A long time ago, in a faraway place, I had a thing for church softball—a bad thing.
Well, maybe not so far away, but definitely long ago. The problem wasn’t the game, but the way it fit into the church world.
Sure sometimes fights broke out between church teams, but that wasn’t my problem. It was that it seemed to produce no converts, as was usually the motive behind the effort. Worse, you won’t find softball mentioned in the last seven verses of Acts, chapter two.
As youthful idealism gave way to a broader view of life, I saw the fellowship aspect of church softball, which in turn did sometimes lead to disciplemaking. This leads me to my frustration with discipleship versus disciplemaking.
Like Church Softball, Discipleship Often Falls Short of Scripture
Think, Romans 12. Paul pleads that we give ourselves to God as a living and holy sacrifice. That we differentiate from the behaviors and customs of this world and be transformed into someone new. Yes, he suggests this will happen by renewing our minds, but I’m not sure 20 minutes with a Bible and coffee count as a living sacrifice. Nor am I enamored with another church class designed to pack a headful of Bible knowledge. There is a better way.
You Don’t Do Discipleship – You Are a Disciple, Or You Are Not.
If you are a disciple, you obviously love God, love people, love the Church, but there is more. What we call discipleship often checks a few boxes to make a disciple requires sacrifice from both the disciple and the disciplemaker. I prefer disciplemaking over discipleship. The one is outwardly focused, the other can be passive and inward.
My friends Jim Putman and Bobby Harrington address this from a different angle (nothing about softball) in their book DiscipleShift: Five Steps that Help Your Church Make Disciples Who Make Disciples.
They begin with much the same assumption as me – that disciplemaking differs from what we’ve come to call discipleship. They outline five shifts which can turn your congregational culture full-face toward the Great Commission.
1. From Reaching People to Making Disciples
Disciplemaking starts outside the four walls of a church building, be it a temple or a house. We see those folks in Jerusalem enjoying the favor of their neighbors while the Lord added, daily, those who were being saved. Disciplemaking begins with making friends with outsiders rather than marketing programs.
2. From Informing our Disciples to Equipping Them
Paul posits equipping believers as the purpose of church leadership in Ephesians 4. If so, then the purpose of our gatherings, large or small, is to equip our people for ministry. Such a purpose contrasts with educating or even “spiritually feeding” our disciples. We feed and educate toward preparing our disciples to disciple others.
3. From Operating Discipleship Programs to Investing Purpose into Our Disciples
It is easy to educate, but education without workable vision, goals and strategy is little more than head knowledge. Our goal must be conquering the world through love. Our disciples should live and breathe the big picture that begins in their neighborhood and workplace while continuing to the ends of the earth. If those people in Acts 8 and 11 hadn’t understood this, you would not be reading this, nor would I have written it. They caught the “ends of the earth” virus.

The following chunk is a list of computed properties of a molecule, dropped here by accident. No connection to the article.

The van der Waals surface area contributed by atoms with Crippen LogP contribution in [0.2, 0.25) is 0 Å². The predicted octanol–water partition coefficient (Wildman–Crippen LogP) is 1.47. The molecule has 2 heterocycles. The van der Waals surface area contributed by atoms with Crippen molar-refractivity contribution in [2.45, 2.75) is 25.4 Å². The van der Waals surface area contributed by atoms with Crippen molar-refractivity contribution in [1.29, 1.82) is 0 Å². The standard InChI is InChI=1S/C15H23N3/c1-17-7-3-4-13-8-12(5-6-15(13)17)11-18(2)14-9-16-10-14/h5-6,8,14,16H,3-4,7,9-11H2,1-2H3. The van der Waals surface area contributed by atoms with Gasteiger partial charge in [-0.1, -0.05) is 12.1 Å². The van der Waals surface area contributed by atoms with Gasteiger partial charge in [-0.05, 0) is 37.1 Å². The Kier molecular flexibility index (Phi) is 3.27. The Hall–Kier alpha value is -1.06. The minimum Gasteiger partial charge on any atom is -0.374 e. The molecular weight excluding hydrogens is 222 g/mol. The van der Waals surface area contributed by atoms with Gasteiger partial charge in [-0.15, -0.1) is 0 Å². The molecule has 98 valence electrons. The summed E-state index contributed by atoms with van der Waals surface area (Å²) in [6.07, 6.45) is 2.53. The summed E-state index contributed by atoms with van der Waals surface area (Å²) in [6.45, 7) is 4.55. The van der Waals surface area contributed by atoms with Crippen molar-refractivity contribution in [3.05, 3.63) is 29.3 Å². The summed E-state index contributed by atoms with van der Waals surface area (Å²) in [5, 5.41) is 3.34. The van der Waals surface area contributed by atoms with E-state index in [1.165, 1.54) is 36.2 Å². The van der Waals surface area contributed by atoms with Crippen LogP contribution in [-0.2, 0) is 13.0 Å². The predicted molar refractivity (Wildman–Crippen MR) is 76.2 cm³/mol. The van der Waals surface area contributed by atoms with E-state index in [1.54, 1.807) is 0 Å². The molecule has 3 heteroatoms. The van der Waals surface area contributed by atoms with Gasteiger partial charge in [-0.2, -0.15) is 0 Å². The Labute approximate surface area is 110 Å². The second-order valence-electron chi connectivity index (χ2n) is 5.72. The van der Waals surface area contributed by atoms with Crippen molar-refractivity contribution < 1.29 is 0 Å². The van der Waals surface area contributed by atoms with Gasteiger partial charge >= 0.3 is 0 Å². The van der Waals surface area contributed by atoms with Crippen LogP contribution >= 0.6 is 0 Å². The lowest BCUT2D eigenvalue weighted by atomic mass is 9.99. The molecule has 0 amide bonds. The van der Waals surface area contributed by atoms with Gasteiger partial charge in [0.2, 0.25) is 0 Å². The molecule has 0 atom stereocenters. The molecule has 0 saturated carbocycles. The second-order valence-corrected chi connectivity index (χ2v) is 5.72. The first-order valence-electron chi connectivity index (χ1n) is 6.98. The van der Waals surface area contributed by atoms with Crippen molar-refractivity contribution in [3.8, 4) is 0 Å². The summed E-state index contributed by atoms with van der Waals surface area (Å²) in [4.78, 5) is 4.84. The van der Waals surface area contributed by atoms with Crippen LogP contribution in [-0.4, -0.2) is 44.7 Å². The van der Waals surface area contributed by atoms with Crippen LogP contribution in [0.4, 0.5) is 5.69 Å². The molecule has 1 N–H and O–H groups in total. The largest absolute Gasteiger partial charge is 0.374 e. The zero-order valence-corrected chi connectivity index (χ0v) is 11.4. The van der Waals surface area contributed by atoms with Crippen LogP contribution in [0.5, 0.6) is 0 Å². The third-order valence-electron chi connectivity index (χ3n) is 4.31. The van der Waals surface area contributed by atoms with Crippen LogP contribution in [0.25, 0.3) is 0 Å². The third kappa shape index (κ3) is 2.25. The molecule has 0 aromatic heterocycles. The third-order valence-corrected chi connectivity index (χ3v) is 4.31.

4. From Providing Activities to Helping Build Relationships
We all know the post-COVID world will look different from those happy days before the pandemic. Some churches won’t exist. Others will have grown. The most successful will be those that provided the best avenues of connectivity between people. The danger and isolation brought by the disease forced those who will succeed in building relationships where they had often structured church life around programs. Coming out of this mess, our people will cling to those relationships, highlighting the shallowness of many pre-COVID activities.
5. From Accumulating Members to Deploying Those Among Us
I love preaching. Caught the bug first time out. Love it more when the seats are full and the offering is fat. The truth is that crowds feed my ego. Times of plenty seem to prove my worth and that I must be doing something right. But satisfaction with adding members, money and staff does little to bring the gospel to Nepal, Mongolia or Namibia. Deploying our people into their neighborhoods and workplaces is the first step towards “all nations.”
This is why the concept of microchurches rings true for so many. Moving beyond marketplace ministry to leading something substantial and enduring is excellent training for those who might eventually venture beyond our shores. But we leaders must reach beyond deploying a few to an ongoing commitment to deploy every member for ministry off-campus and beyond our YouTube feed.
Back to Softball and Discipleship
Softball, discipleship or any other activity could morph into something more than we’ve made them. I think it comes to our expectations of our people. If they are spiritual babes needing coddling, then church sports and ten-minute morning devotions are fine. But if they are to mature into world-changers, we can repurpose discipleship into disciplemaking and turn sports, etc. into relationship builders. Everything, to me, revolves around the grand purpose of the Church – to equip people to make disciples who make disciples to the ends of the earth.
To hear more about making a DiscipleShift, register for this upcoming interactive discussion between Ralph Moore, Myron Pierce, and Norman Nakanishi on Wednesday, Sept. 16 at 2:00 p.m. ET. Register here.